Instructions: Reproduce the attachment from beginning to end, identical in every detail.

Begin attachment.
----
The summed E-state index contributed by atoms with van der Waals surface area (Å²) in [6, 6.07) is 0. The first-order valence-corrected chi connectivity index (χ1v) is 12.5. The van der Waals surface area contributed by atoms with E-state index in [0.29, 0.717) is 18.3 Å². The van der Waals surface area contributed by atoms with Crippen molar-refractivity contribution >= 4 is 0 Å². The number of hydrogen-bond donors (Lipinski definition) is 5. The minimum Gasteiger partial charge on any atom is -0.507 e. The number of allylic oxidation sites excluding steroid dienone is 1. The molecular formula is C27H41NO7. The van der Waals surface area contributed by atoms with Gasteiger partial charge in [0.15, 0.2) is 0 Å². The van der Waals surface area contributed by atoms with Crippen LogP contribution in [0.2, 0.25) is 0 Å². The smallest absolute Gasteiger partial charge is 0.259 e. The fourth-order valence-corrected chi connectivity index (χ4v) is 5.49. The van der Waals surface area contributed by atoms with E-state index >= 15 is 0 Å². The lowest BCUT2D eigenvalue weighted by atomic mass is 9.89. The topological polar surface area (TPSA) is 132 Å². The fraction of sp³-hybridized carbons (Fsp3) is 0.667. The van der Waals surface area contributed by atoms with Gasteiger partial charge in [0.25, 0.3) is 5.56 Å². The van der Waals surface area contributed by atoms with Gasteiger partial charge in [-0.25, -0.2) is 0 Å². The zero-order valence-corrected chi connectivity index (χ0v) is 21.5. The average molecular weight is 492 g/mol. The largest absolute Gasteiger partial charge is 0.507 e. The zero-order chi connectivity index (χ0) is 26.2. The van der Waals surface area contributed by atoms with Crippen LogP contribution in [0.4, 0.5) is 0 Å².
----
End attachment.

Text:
The summed E-state index contributed by atoms with van der Waals surface area (Å²) in [6, 6.07) is 0. The first-order valence-corrected chi connectivity index (χ1v) is 12.5. The van der Waals surface area contributed by atoms with E-state index in [0.29, 0.717) is 18.3 Å². The van der Waals surface area contributed by atoms with Crippen molar-refractivity contribution >= 4 is 0 Å². The number of hydrogen-bond donors (Lipinski definition) is 5. The minimum Gasteiger partial charge on any atom is -0.507 e. The number of allylic oxidation sites excluding steroid dienone is 1. The molecular formula is C27H41NO7. The van der Waals surface area contributed by atoms with Gasteiger partial charge in [0.15, 0.2) is 0 Å². The van der Waals surface area contributed by atoms with Crippen LogP contribution in [0.2, 0.25) is 0 Å². The smallest absolute Gasteiger partial charge is 0.259 e. The fourth-order valence-corrected chi connectivity index (χ4v) is 5.49. The van der Waals surface area contributed by atoms with E-state index >= 15 is 0 Å². The lowest BCUT2D eigenvalue weighted by atomic mass is 9.89. The topological polar surface area (TPSA) is 132 Å². The fraction of sp³-hybridized carbons (Fsp3) is 0.667. The van der Waals surface area contributed by atoms with Gasteiger partial charge in [0.25, 0.3) is 5.56 Å². The van der Waals surface area contributed by atoms with Gasteiger partial charge in [-0.25, -0.2) is 0 Å². The zero-order valence-corrected chi connectivity index (χ0v) is 21.5. The average molecular weight is 492 g/mol. The largest absolute Gasteiger partial charge is 0.507 e. The zero-order chi connectivity index (χ0) is 26.2. The van der Waals surface area contributed by atoms with Crippen LogP contribution in [0.4, 0.5) is 0 Å².